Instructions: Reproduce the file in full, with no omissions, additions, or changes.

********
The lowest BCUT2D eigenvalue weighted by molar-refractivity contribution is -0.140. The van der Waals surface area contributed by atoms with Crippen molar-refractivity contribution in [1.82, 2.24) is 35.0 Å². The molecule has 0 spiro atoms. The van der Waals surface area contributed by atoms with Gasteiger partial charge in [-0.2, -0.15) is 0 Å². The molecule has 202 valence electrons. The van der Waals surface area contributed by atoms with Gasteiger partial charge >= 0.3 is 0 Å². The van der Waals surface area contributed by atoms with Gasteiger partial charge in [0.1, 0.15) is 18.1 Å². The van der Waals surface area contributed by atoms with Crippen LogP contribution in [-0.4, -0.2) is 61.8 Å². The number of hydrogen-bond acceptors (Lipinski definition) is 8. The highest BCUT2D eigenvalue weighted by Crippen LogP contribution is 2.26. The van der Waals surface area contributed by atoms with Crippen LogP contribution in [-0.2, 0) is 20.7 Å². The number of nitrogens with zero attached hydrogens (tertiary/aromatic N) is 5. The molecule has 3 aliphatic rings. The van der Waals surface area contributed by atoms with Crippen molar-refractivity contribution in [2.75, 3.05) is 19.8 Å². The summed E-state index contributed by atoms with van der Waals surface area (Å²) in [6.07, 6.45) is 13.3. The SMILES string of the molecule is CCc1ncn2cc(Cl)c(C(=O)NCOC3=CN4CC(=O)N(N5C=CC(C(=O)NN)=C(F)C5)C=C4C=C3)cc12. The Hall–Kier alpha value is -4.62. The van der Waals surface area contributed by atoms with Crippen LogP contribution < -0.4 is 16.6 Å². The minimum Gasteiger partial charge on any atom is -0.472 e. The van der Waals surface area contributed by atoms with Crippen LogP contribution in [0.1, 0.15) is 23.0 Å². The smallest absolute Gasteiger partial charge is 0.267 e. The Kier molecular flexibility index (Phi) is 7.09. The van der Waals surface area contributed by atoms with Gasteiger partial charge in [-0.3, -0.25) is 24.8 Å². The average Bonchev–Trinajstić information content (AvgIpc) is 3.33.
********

The lowest BCUT2D eigenvalue weighted by molar-refractivity contribution is -0.140. The van der Waals surface area contributed by atoms with Crippen molar-refractivity contribution in [1.82, 2.24) is 35.0 Å². The molecule has 0 spiro atoms. The van der Waals surface area contributed by atoms with Gasteiger partial charge in [-0.2, -0.15) is 0 Å². The molecule has 202 valence electrons. The van der Waals surface area contributed by atoms with Gasteiger partial charge >= 0.3 is 0 Å². The van der Waals surface area contributed by atoms with Gasteiger partial charge in [0.1, 0.15) is 18.1 Å². The van der Waals surface area contributed by atoms with Crippen LogP contribution in [-0.4, -0.2) is 61.8 Å². The number of hydrogen-bond acceptors (Lipinski definition) is 8. The highest BCUT2D eigenvalue weighted by Crippen LogP contribution is 2.26. The van der Waals surface area contributed by atoms with Crippen LogP contribution in [-0.2, 0) is 20.7 Å². The number of nitrogens with zero attached hydrogens (tertiary/aromatic N) is 5. The molecule has 3 aliphatic rings. The van der Waals surface area contributed by atoms with Crippen molar-refractivity contribution in [2.75, 3.05) is 19.8 Å². The summed E-state index contributed by atoms with van der Waals surface area (Å²) in [6.07, 6.45) is 13.3. The SMILES string of the molecule is CCc1ncn2cc(Cl)c(C(=O)NCOC3=CN4CC(=O)N(N5C=CC(C(=O)NN)=C(F)C5)C=C4C=C3)cc12. The Hall–Kier alpha value is -4.62. The van der Waals surface area contributed by atoms with Crippen LogP contribution < -0.4 is 16.6 Å². The minimum Gasteiger partial charge on any atom is -0.472 e. The van der Waals surface area contributed by atoms with Crippen LogP contribution in [0.1, 0.15) is 23.0 Å². The smallest absolute Gasteiger partial charge is 0.267 e. The Kier molecular flexibility index (Phi) is 7.09. The van der Waals surface area contributed by atoms with Gasteiger partial charge in [-0.3, -0.25) is 24.8 Å². The average Bonchev–Trinajstić information content (AvgIpc) is 3.33.